The Tree Bank Hispaniola
The Tree Bank Hispaniola is a partnership between the Earth Sangha and the Asociación de Productores de Bosque Los Cerezos, a farmers’ cooperative in the mountains of Dajabón province, in the Dominican Republic, not far from the Haitian border. We work with smallholder farmers to propagate local-ecotype native trees and conserve tropical forest, while promoting sustainable agriculture and helping to alleviate poverty.
The tropical forests in the central highlands of the Dominican Republic are the largest remaining forest block within the Caribbean "Global Biodiversity Hotspot." (A global hotspot is a region with global conservation significance: hotspots have a high level of biodiversity and are under a high level of threat.) These forests are home to many endemic species: plants, birds, reptiles, and amphibians that occur naturally only on the island of Hispaniola. But the forests are unraveling, largely because of agriculture. In our project area, the biggest threat is the smallholder struggle for soil that is still fertile.
Building on our experience in the DC area — especially with nursery operation and the management of conservation projects that have many interested parties — we incorporated a farmers’ co-op in the district of Los Cerezos. Then, together with our farmers, we developed an agenda that has two priorities: improving small-holder incomes, and conserving native forest. Everything that the Tree Bank does is designed to further both of those objectives.
The key to our approach is simple to state but difficult to manage: we are trying to make forest conservation profitable for our farmers.
Why Los Cerezos?
The Tree Bank is based in Los Cerezos, a mountain district in the northwestern reaches of the Dominican Republic, about 10 kilometers (6.2 miles) from the border with Haiti. (Our project area extends beyond Los Cerezos somewhat, into adjoining districts.)
Small family farms cover most of our project area. The farmers eke out their harvests from steep, hillside plots that have usually been in the same family for generations. Most of the farms in our area range in size from less than 2 acres to around 15 acres.
We chose Los Cerezos as our base because it is an ecologically strategic area to fight deforestation.
It is on the “deforestation front” between the Dominican Republic and Haiti.
It has been extensively deforested, but still contains many valuable forest fragments.
It is a transition area between two forest types.
It is near BirdLife International’s Nalga de Maco – Río Limpio “Important Bird Area.”
It lies within the headwaters drainage of the Río Artibonito, Hispaniola’s longest river, and the most important river in Haiti.
Most of the area’s forest fragments have been repeatedly cut and burned for planting, and then released to regrow as forest, once the soil no longer supports a worthwhile harvest. There are also some "old growth" (or "older growth") fragments on land too steep to plant. This landscape still contains substantial biodiversity, including many native trees and other plants, many birds — some of them species that migrate between the eastern US and the Dominican Republic — and other wildlife as well. Many of the region's plant and animal species are in decline; some are already endangered.
To the west of our project area lie the barren ridges of Haiti. Once cloaked in forest, these ridges have been reduced to a kind of artificial Caribbean desert. Haiti is the most deforested country in the world. Less than 2 percent of Haiti’s original forest cover remains. Successful forest restoration in our area could confer major economic and ecological benefits on both of Hispaniola’s countries.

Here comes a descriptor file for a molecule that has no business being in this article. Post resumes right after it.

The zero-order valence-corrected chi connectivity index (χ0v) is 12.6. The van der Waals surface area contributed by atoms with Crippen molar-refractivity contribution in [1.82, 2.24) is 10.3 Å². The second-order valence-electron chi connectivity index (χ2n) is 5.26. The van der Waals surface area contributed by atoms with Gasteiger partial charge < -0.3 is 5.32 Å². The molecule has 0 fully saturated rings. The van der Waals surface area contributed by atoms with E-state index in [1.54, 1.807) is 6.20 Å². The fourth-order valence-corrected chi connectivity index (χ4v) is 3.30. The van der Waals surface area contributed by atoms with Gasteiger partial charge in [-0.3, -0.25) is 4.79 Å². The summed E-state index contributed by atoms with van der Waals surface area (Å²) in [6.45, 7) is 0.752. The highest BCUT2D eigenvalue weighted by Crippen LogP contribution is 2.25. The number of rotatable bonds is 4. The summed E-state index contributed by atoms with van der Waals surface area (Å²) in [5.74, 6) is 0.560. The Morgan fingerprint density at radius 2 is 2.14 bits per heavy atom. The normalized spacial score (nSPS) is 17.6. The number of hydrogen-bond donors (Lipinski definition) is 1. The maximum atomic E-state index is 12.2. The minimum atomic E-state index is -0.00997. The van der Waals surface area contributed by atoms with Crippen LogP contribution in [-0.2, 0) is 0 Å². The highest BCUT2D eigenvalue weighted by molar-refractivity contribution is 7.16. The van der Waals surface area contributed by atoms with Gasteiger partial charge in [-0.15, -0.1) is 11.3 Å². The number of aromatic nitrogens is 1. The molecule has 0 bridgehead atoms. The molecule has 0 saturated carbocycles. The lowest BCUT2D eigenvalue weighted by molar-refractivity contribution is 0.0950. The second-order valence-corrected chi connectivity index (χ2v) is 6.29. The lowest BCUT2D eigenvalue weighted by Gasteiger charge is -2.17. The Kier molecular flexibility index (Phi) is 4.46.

Who Are the Tree Bank's Member Farmers?
Tucked away in the mountains, the little settlement of La Berenjena ("The Eggplant") lies at the heart of Los Cerezos and has fewer than 500 residents. Almost every family owns some farmland and everyone depends on agriculture to one degree or another. The average local farm supports, at least in part, 8-10 people.
La Berenjena is the Tree Bank's home base. Its people and farms are typical of Los Cerezos, and the region as a whole. Most landowners are men, but there are a few women heads-of-household. Some people live only by farming, but most families have a member or two with another source of income — as a shopkeeper in one of the little stores along the country roads, as a teacher, nurse, or security guard. Some families have a cabin in Los Cerezos and a little house in Loma de Cabrera, the nearest town — an arrangement that allows them to split their time between town and country. Others live in more distant towns, or alone, deep in the countryside.
About 65 of these farmers are now “socios,” that is, members of our partner organization, the Asociación de Productores de Bosque Los Cerezos (Los Cerezos Forest Producers Association). The socios come from all over the region, and make up a representative sample of local society.
Admission to the Association is not difficult. A small recurrent fee is required, to help keep the Association in business, and members must regularly attend Association meetings, which occur every two weeks. Beyond that, it’s just a matter of being committed to sustainable agroforestry and agriculture.
If you're interested in learning more about the people of Los Cerezos, you might like to view our Cuestionario Form and the Cuestionario Results. The Results spreadsheets contain all of the Cuestionario data except for proper names. An interpretation of the survey results is available as "Los Cerezos by the Numbers" (October 2015), on the blog page.
Banner: Typical small-holder houses in the Tree Bank project region. Photo by Chris Bright.